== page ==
Schoodic Woods is located in breathtaking Acadia National Park on the Maine coast. Located on the Schoodic Peninsula, this campground is 1.5 miles (2.5 km) southeast of Winter Harbor. It is approximately 60-70 minutes from Bar Harbor and the main section of the park. Visitors venture to Acadia for its picturesque scenery, historic sites and recreational activities, including walking, hiking, biking and kayaking.
The Schoodic Peninsula provides numerous recreational activities without the congestion of Mount Desert Island. A six-mile (10 km), one-way loop road offers views of lighthouses, seabirds, and forested islands. Vehicle turnouts provide opportunities to stop and enjoy the scenery. Stopping on the road and parking outside of designated pull-offs are prohibited. There are over eight miles of hiking trails on the Schoodic Peninsula and an additional eight miles of bike paths. Arey Cove Road leads to Schoodic Point, a windswept, rocky point providing spectacular views of Mount Desert Island.
The majority of the sites are for tents; other sites can accommodate RVs and trailers. All sites (except for group sites and hike-in sites) have electric, and B-Loop sites have electric and water. Flush toilets, potable running water, and a dump station are provided, as are picnic tables and fire rings in each site. All campground roads are paved. Acadia's Island Explorer shuttle buses provide free service between park destinations and local communities. Shuttle service is available on the Schoodic Peninsula from late-May to mid-October. There is no shuttle service between the Schoodic Peninsula and Mt. Desert Island. Grocery and supply stores are located in Winter Harbor, 1.5 miles from the campground. Shower and laundry facilities are located in nearby Winter Harbor. There are no showers at the campground. Open fires (campfires) are strictly prohibited in all hike-in sites. Fire rings do not exist at these sites. Camp stoves such as white gas or iso-butane cartridges are allowed. (No biofuel stoves: i.e., those that burn twigs, sticks, cones, etc.).
Acadia is comprised of a cluster of islands on the Atlantic coast of Maine. Mountains, lakes, streams, wetlands, forests, meadows and beaches are all found within roughly 45,000 acres comprising Acadia. At Schoodic Woods, all sites are wooded and within a 15-minute walk of the ocean.
Acadia National Park is surrounded by scenic island harbors and quaint towns. The Schoodic Institute is located near Schoodic Point and has an Education and Research Center supporting science and education initiatives throughout the park. Beautiful Lamoine State Park is just 21 miles from Acadia, with boating, fishing, and scenic views of Frenchman's Bay.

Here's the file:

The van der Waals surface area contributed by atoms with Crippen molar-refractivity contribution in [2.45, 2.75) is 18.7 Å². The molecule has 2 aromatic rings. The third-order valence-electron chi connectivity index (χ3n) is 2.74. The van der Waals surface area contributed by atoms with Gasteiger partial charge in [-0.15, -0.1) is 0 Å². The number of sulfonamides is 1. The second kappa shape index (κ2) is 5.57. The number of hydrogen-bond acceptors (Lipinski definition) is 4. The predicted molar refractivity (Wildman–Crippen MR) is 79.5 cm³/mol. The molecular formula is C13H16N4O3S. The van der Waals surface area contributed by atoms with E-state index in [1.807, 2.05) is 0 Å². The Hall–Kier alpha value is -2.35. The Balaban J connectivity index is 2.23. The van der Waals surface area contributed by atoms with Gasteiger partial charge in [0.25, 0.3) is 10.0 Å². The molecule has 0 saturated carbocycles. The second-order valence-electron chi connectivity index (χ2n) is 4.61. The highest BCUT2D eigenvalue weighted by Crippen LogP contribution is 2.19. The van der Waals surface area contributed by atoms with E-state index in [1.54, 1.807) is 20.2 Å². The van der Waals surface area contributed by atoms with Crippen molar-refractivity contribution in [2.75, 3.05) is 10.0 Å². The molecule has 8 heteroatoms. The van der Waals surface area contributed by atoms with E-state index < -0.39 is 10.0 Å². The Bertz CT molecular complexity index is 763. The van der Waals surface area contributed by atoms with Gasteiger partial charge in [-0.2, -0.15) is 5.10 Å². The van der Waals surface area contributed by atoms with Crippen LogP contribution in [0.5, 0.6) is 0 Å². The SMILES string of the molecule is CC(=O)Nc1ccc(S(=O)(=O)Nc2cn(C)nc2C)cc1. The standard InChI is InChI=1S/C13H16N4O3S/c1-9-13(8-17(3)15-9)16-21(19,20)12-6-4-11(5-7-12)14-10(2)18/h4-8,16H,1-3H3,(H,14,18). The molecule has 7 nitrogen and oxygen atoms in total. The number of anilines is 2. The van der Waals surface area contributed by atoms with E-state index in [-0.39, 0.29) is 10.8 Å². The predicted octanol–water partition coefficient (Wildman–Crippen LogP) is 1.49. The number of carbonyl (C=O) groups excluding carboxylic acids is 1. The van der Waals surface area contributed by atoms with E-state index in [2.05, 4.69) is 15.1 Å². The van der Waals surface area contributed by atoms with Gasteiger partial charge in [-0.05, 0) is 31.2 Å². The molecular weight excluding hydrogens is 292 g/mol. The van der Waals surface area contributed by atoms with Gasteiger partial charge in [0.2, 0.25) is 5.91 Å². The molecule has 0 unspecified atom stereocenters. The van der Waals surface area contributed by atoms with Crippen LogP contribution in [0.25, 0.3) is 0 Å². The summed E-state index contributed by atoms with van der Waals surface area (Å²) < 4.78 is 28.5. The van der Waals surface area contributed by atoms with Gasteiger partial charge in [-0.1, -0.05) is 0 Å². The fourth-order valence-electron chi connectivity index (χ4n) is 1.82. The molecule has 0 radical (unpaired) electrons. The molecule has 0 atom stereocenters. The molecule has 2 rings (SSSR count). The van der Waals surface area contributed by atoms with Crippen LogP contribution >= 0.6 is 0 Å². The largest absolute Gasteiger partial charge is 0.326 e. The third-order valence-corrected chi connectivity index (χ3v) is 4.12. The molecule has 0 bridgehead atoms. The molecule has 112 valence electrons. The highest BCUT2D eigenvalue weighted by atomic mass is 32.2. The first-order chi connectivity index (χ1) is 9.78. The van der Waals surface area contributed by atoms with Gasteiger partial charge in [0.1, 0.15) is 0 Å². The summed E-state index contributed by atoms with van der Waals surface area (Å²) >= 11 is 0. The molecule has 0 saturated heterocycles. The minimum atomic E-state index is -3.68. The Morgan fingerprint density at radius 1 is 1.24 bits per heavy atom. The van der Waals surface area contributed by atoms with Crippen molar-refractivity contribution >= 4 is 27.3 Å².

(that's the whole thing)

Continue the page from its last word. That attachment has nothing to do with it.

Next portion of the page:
Charges & Cancellations
A $10.00 service fee will apply if you change or cancel your reservation. Late cancellations are subject to additional fees. For full details see NRRS Reservation Policy
ADA Access: N
This is a tough Campground to get into. Reservations are almost a must. These sites have power and water. Dump station nearby in the park. Beautiful new Visitor Center.
Worth the effort. Many things to do in the area, and great seafood.
We loved this campground! The sites are large and private. The restrooms and dishwashing stations are kept clean. The staff is very friendly and helpful. Schoodic Point and Frazier Point offer breathtaking views and are just a short drive or bike ride away. Our kids loved Frazier Point at low tide and spent hours searching in the tide pools. Sunsets are amazing here as well. Winter and Birch Harbor offer plenty of local dining options and most importantly, ice cream! Although there arent showers here, you can pay to shower in Winter Harbor in a new building which also houses 4 washers and dryers. Can’t wait to go back!
great and quiet large private spaces with full hookup and wifi .schoodic point park loop is something to see
It was such a nice campground that I almost don't want others to find out about it. This part of Acadia is relatively new - it was an old Naval base and the facilities were turned over to the park service in 2002. The campground has two loops. Loop A has small sites suitable for a small camper/tent camper or tents. All the sites have electricity and water - no sewer. There are some hike to sites for tents. Loop B has huge sites which can accommodate very large tour-bus like RVs. We had our 27' pop up and our truck and could have put another two vehicles in our site (B-11). Each site in this loop also has electricity and water, but no sewer. There is a dump station. The sites are all gravel which was great considering that it rained for the first two days we were there. It kept the mud down. The sites are pretty private - you don't really see your neighbors. The bathrooms have cold running water, toilets and an outside sink to wash dishes. They also have trash dumpsters, recycling and even dog poop baggies. The bathrooms do NOT have showers, which is a shame since it wouldn't have been much to add them. These are by far the BEST bathrooms we have ever used at a campground. So clean, new and well done. Our site was pretty far from the bathrooms, however, so if you usually like to be near the bathrooms, pay attention to the map. We enjoyed having the electricity and the water hook ups. The only negative (and it was slight) was that the water tasted a little bit funny - like it had some sort of chemical in it. We ended up getting water from the Ranger station to make tea and coffee with each morning. But it was fine to wash and clean up with. We were there in early June so there weren't any ranger programs, but the bus was running just for the Schoonic part of the park. The Ranger station was very nice and the ranger there was very helpful. It is about an hour drive to get to the main part of Acadia or Bar Harbor. We went there two of the five days we were there and I could see where it would get old to make that drive if we wanted to do more in the main part of the park. One other note - we were freezing! If you go in early June be prepared for colder temps. It was down in the low 40s almost every night and never got warmer than 60 degrees during the day. We used our heater every night. The bugs weren't bad yet (probably because of the cold), but the black flies were starting to come out. I can only imagine they get worse.